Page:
Friday, February 23, 2007


(News-Herald, February 22) We keep hearing that we need to pay attention to China, and given that they’re well on their way to owning us (and the oil we crave), that’s probably good advice. I’ve read a fair number of histories of China, particularly covering the twentieth century, and I agree it’s a good idea for us to pay attention.
For one thing, we’re going to have to deal with them sooner or later (actually, sooner has already arrived for a great number of American businesses), and if there is one thing we are consistently, repeatedly, expensively stupid about, it’s the matter of doing our homework about the countries we’re getting involved with. Cuba, Korea, Vietnam, Iran, Nicaragua, Iraq—our problems often aren’t a matter of military will. We just plain don’t study up on the culture and the people and we end up taking a croquet mallet to a horseshoe game.
But China is different. China is huge. It’s entirely possible that the only reason that China doesn’t already rule the world is that they’ve never wanted anything from the rest of us except some breathing space.
Chinese communism had a lot in common with the old Soviet Union communism, which is to say that in both cases the resulting government has very little to do with communism and plenty to do with national character that was already in place.
And Chinese culture is worth some American eyeballing because many of their most disastrous and undesirable characteristics are outsized versions of qualities we generally like.
Take family values. The Chinese put an enormous premium on family values, and much of Chinese culture is powered by them. And sometimes, it has not been a very good thing.
Chinese family values often ended up meaning that, in a position of power or public trust, your first responsibility was to take care of your family, and that your actual job description was secondary. If your job is to manage food distribution in your district—that means your family is sure to get fed, followed by people who stay on your good side, with people that you don’t like bringing up the rear. If you do the hiring, qualifications are not nearly as important as connections.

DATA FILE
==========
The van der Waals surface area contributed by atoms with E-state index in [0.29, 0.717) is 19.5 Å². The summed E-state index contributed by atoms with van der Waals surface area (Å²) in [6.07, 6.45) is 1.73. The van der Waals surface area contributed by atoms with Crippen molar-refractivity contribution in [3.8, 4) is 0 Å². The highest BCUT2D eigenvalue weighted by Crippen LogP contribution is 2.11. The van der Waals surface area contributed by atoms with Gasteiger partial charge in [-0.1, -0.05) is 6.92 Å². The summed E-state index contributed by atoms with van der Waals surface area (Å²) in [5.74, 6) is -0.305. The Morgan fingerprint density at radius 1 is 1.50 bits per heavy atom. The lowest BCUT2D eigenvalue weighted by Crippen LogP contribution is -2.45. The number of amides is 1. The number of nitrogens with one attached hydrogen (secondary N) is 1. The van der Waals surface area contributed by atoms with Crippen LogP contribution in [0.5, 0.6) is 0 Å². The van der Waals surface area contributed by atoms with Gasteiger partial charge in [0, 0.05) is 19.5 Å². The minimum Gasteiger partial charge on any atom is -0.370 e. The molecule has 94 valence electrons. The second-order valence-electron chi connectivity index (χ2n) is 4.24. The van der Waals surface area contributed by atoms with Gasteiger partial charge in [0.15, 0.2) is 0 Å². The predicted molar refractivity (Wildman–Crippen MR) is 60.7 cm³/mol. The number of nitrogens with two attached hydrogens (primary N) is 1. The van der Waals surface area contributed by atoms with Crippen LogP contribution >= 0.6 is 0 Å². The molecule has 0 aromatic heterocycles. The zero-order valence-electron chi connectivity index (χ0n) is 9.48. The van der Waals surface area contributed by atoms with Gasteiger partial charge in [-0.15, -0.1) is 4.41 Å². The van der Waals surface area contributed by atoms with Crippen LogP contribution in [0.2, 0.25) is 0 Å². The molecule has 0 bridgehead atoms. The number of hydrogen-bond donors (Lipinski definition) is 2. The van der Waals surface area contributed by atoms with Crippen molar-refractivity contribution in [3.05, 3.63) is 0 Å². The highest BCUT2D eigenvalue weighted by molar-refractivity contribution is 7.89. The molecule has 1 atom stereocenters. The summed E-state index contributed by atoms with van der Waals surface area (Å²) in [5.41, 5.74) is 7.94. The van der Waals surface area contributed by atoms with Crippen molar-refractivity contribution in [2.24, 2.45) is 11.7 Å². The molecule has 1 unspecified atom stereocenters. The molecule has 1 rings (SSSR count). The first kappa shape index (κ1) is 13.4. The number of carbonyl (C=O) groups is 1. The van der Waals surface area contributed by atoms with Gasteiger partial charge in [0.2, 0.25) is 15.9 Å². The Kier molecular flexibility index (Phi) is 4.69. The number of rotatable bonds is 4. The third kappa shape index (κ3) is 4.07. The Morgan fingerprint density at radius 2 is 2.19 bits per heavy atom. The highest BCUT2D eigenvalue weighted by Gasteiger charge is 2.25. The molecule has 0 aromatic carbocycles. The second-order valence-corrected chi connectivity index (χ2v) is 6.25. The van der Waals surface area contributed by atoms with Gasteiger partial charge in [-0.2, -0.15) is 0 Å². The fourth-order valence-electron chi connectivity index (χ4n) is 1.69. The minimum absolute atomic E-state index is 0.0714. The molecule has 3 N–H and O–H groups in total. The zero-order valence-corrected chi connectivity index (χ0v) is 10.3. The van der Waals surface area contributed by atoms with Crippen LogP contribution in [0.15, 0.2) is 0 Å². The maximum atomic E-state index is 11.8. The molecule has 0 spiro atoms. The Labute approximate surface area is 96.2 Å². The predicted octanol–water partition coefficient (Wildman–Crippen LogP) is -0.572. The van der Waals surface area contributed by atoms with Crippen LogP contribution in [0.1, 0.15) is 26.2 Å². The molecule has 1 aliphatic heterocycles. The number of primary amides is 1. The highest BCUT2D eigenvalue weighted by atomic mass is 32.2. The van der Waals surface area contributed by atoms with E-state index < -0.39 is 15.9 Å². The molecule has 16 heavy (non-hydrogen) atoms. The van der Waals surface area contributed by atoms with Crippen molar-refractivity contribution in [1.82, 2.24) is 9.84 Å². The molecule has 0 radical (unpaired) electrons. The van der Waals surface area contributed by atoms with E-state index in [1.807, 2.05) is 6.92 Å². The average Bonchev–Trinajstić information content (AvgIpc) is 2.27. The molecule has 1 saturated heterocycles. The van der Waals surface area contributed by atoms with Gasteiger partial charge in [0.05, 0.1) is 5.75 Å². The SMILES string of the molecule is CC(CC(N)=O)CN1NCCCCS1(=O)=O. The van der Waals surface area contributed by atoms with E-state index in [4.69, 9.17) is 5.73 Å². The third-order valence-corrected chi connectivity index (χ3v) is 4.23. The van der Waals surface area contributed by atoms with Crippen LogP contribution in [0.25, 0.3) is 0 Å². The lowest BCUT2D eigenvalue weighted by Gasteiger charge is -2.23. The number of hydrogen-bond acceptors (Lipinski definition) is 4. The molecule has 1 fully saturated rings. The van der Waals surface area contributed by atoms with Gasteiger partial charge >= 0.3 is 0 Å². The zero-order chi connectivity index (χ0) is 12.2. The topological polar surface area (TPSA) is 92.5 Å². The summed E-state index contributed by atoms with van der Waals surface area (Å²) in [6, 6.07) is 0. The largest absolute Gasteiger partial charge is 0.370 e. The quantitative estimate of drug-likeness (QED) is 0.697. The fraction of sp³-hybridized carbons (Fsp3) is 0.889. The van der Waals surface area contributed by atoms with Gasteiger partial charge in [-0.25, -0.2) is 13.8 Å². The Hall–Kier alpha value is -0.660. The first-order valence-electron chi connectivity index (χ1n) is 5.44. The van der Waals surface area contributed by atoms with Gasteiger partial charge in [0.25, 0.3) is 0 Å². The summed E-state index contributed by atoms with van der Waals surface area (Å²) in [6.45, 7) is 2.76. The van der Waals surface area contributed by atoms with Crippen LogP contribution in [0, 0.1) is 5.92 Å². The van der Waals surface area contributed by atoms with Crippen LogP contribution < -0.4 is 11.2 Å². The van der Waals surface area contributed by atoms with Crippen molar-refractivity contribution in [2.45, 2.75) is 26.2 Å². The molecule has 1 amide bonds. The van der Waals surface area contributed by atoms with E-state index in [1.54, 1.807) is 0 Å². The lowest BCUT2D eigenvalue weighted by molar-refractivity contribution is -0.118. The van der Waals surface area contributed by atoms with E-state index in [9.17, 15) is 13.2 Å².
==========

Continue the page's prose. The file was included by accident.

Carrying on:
In many cases the Chinese valued family over responsibility or principle. In our culture, we don’t really associate family values with corruption, but in excess, unchecked by principle or ethics or a general sense of responsibility, family values can be just as much of a corrupting influence as anything else.
That is probably one of the reasons that the Chinese welcomed Mao and the communists in the first place—because they promised to replace a government based on personal connections and familial corruption with a government that focused on actually doing its job impartially.
Not that Mao ever delivered on that promise. But what I read leads me to suspect that says a lot more about Mao and China than about communism. Communism’s wide-reaching control simply allowed traditional Chinese corruption to become even more pervasive.
The Chinese also have a history of being really good at loyalty. And as much as we value loyalty and patriotism, it’s instructive to see how the Chinese have occasionally shot themselves in the foot with those virtues as well.
In the late fifties, Mao decided to turn China into an industrial giant by simply having all citizens turn their attention to steel production. China did not become a steel giant—but millions of farmers were taken away from the business of food production.
It was considered disloyal to question any of this. It was, in fact, considered disloyal not to claim enormous crops and great success, regardless of the facts. So as people across China celebrated their loyalty to their leader and their country, people across China also suffered and died because there simply was not enough food.
Under Mao, loyalty trumped truth. Facts were unwelcome; all that mattered was loyal and patriotic beliefs that stirred the heart and fostered the view of a strong and powerful country. Couple this belief with the drive to stay on the good side of the local people of privilege, and you begin to see why Chinese leaders have never needed anything like the Gestapo or the KGB.
It’s easy to imagine that certain values or ideals can never be perverted or twisted or over-emphasized, that they can never lead us into dark and dangerous places. “As long as I believe X, I’ll never do wrong,” is a lovely thing to tell ourselves. But our nature allows us the ability to make a hash out of just about anything.

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